100 Years On: The Day They Read the Riot Act as Chaos Engulfed Glasgow

Historians in the News
tags: Glasgow, Battle of George Square

One hundred years ago, on 31 January, 1919, Glasgow’s George Square witnessed one of the most astonishing outbreaks of civic violence in modern history. Tens of thousands of striking workers, many accompanied by their families, were baton-charged by police. A battle erupted, heads were broken and for one of the last times, civic officials read the Riot Act. A panic-stricken cabinet in London sent in troops and tanks, and for a moment revolution looked set to sweep western Scotland.

“The Russian revolution had been an unambiguous demonstration that the forces of reaction could be defeated and the political establishment was very afraid that could happen here,” says the Scottish historian Tom Devine. “They thought a Bolshevik uprising was about to begin in Glasgow.”

In fact, the Battle of George Square was not so much an outburst of revolutionary fervour as the outcome of hostile policing and a loss of nerve by the cabinet. It did not trigger the downfall of UK capitalism – although it did have an impact on the British political landscape. The myth of the Red Clydesider was created that day, and its impact is still felt. So how did the authorities let that happen? What went wrong in George Square a century ago?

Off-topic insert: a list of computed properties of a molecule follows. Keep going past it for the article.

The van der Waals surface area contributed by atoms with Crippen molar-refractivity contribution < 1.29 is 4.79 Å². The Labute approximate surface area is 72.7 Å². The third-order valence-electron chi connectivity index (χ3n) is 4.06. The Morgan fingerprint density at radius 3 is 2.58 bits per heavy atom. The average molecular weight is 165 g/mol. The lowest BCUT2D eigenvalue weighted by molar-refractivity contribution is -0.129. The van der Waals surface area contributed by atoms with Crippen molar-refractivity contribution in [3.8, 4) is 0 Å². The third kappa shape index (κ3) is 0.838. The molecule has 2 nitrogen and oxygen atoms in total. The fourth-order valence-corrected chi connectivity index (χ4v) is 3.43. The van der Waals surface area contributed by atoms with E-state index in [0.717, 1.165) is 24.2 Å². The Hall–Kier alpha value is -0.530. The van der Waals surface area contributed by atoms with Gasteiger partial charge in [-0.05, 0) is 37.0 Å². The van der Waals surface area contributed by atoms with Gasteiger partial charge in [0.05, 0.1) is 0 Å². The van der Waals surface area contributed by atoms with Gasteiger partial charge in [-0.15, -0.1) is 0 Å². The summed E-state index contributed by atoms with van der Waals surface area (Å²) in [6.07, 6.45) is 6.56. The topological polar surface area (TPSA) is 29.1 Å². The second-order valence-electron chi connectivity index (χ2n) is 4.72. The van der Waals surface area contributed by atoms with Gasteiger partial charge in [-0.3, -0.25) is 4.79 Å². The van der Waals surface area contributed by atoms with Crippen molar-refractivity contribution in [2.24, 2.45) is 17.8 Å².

Glasgow was at the time a centre for heavy goods manufacture, and demobbed soldiers were returning in search of work. Factory owners wanted to maintain the 47-hour working week, while workers wanted a 40-hour week so that everyone could get a job, says John Foster, an emeritus professor at the University of the West of Scotland. “The factory owners wanted them to do more work so there would be fewer jobs and they would have a permanent unemployed workforce at their beck and call.”

Read entire article at Guardian

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